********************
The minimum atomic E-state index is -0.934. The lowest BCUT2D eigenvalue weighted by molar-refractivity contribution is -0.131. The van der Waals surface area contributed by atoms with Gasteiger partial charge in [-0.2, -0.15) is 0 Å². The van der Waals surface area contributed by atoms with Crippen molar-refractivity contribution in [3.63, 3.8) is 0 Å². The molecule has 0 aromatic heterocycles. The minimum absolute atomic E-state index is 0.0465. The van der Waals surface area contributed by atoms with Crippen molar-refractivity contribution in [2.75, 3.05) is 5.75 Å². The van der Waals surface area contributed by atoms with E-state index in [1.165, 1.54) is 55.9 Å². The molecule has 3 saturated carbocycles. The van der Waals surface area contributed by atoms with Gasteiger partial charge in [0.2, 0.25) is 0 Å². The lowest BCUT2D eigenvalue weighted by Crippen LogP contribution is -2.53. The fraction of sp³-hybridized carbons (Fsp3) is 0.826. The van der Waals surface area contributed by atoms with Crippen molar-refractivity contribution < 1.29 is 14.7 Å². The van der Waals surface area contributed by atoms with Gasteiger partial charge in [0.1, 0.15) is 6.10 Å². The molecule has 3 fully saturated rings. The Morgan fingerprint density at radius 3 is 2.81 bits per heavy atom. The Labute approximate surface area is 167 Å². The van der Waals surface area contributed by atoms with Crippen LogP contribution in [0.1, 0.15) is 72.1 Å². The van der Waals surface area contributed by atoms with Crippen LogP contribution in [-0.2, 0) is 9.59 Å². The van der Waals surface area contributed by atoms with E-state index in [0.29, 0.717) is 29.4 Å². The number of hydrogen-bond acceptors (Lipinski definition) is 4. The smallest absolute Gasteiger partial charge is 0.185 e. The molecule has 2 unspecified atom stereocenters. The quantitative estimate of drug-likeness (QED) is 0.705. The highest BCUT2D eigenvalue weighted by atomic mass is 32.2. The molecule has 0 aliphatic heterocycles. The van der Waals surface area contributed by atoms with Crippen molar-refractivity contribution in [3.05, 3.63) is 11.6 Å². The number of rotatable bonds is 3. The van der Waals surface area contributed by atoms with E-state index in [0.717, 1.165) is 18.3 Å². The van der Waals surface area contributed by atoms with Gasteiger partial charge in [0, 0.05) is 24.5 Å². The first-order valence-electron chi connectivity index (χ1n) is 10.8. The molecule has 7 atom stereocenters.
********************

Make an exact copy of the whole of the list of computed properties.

The minimum atomic E-state index is -0.934. The lowest BCUT2D eigenvalue weighted by molar-refractivity contribution is -0.131. The van der Waals surface area contributed by atoms with Gasteiger partial charge in [-0.2, -0.15) is 0 Å². The van der Waals surface area contributed by atoms with Crippen molar-refractivity contribution in [3.63, 3.8) is 0 Å². The molecule has 0 aromatic heterocycles. The minimum absolute atomic E-state index is 0.0465. The van der Waals surface area contributed by atoms with Crippen molar-refractivity contribution in [2.75, 3.05) is 5.75 Å². The van der Waals surface area contributed by atoms with E-state index in [1.165, 1.54) is 55.9 Å². The molecule has 3 saturated carbocycles. The van der Waals surface area contributed by atoms with Gasteiger partial charge in [0.2, 0.25) is 0 Å². The lowest BCUT2D eigenvalue weighted by Crippen LogP contribution is -2.53. The fraction of sp³-hybridized carbons (Fsp3) is 0.826. The van der Waals surface area contributed by atoms with Crippen molar-refractivity contribution < 1.29 is 14.7 Å². The van der Waals surface area contributed by atoms with Gasteiger partial charge in [0.1, 0.15) is 6.10 Å². The molecule has 3 fully saturated rings. The Morgan fingerprint density at radius 3 is 2.81 bits per heavy atom. The Labute approximate surface area is 167 Å². The van der Waals surface area contributed by atoms with Crippen LogP contribution in [0.1, 0.15) is 72.1 Å². The van der Waals surface area contributed by atoms with Crippen LogP contribution in [-0.2, 0) is 9.59 Å². The van der Waals surface area contributed by atoms with E-state index in [0.29, 0.717) is 29.4 Å². The number of hydrogen-bond acceptors (Lipinski definition) is 4. The smallest absolute Gasteiger partial charge is 0.185 e. The molecule has 2 unspecified atom stereocenters. The quantitative estimate of drug-likeness (QED) is 0.705. The highest BCUT2D eigenvalue weighted by atomic mass is 32.2. The molecule has 0 aliphatic heterocycles. The van der Waals surface area contributed by atoms with Crippen molar-refractivity contribution in [3.05, 3.63) is 11.6 Å². The number of rotatable bonds is 3. The van der Waals surface area contributed by atoms with E-state index in [0.717, 1.165) is 18.3 Å². The van der Waals surface area contributed by atoms with Gasteiger partial charge in [0, 0.05) is 24.5 Å². The first-order valence-electron chi connectivity index (χ1n) is 10.8. The molecule has 7 atom stereocenters.